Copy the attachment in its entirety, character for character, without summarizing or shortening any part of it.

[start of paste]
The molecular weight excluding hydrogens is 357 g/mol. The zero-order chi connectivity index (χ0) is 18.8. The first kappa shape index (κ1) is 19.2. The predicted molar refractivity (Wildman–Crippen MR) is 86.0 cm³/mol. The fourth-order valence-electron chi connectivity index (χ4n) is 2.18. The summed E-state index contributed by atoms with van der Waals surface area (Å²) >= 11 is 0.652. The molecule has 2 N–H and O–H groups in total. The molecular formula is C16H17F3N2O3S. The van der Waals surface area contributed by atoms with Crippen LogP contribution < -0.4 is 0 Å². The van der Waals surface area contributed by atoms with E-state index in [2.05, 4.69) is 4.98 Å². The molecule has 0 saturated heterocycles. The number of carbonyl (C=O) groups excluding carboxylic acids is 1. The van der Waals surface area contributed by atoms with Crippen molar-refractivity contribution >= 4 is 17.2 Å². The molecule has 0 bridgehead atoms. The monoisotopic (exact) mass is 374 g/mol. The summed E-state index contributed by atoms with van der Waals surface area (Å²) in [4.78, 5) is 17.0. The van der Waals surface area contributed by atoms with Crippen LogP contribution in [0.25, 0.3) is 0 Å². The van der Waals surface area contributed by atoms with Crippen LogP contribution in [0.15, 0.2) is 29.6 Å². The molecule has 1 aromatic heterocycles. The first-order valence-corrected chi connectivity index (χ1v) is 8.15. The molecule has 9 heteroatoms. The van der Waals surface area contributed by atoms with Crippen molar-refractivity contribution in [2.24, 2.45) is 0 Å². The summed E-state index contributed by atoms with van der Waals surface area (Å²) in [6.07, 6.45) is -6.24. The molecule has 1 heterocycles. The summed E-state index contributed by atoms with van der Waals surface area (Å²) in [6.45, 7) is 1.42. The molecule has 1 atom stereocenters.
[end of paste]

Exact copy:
The molecular weight excluding hydrogens is 357 g/mol. The zero-order chi connectivity index (χ0) is 18.8. The first kappa shape index (κ1) is 19.2. The predicted molar refractivity (Wildman–Crippen MR) is 86.0 cm³/mol. The fourth-order valence-electron chi connectivity index (χ4n) is 2.18. The summed E-state index contributed by atoms with van der Waals surface area (Å²) >= 11 is 0.652. The molecule has 2 N–H and O–H groups in total. The molecular formula is C16H17F3N2O3S. The van der Waals surface area contributed by atoms with Crippen LogP contribution < -0.4 is 0 Å². The van der Waals surface area contributed by atoms with E-state index in [2.05, 4.69) is 4.98 Å². The molecule has 0 saturated heterocycles. The number of carbonyl (C=O) groups excluding carboxylic acids is 1. The van der Waals surface area contributed by atoms with Crippen molar-refractivity contribution >= 4 is 17.2 Å². The molecule has 0 bridgehead atoms. The monoisotopic (exact) mass is 374 g/mol. The summed E-state index contributed by atoms with van der Waals surface area (Å²) in [4.78, 5) is 17.0. The van der Waals surface area contributed by atoms with Crippen LogP contribution in [0.25, 0.3) is 0 Å². The van der Waals surface area contributed by atoms with Crippen LogP contribution in [0.15, 0.2) is 29.6 Å². The molecule has 1 aromatic heterocycles. The first-order valence-corrected chi connectivity index (χ1v) is 8.15. The molecule has 9 heteroatoms. The van der Waals surface area contributed by atoms with Crippen molar-refractivity contribution in [2.24, 2.45) is 0 Å². The summed E-state index contributed by atoms with van der Waals surface area (Å²) in [6.07, 6.45) is -6.24. The molecule has 1 heterocycles. The summed E-state index contributed by atoms with van der Waals surface area (Å²) in [6.45, 7) is 1.42. The molecule has 1 atom stereocenters.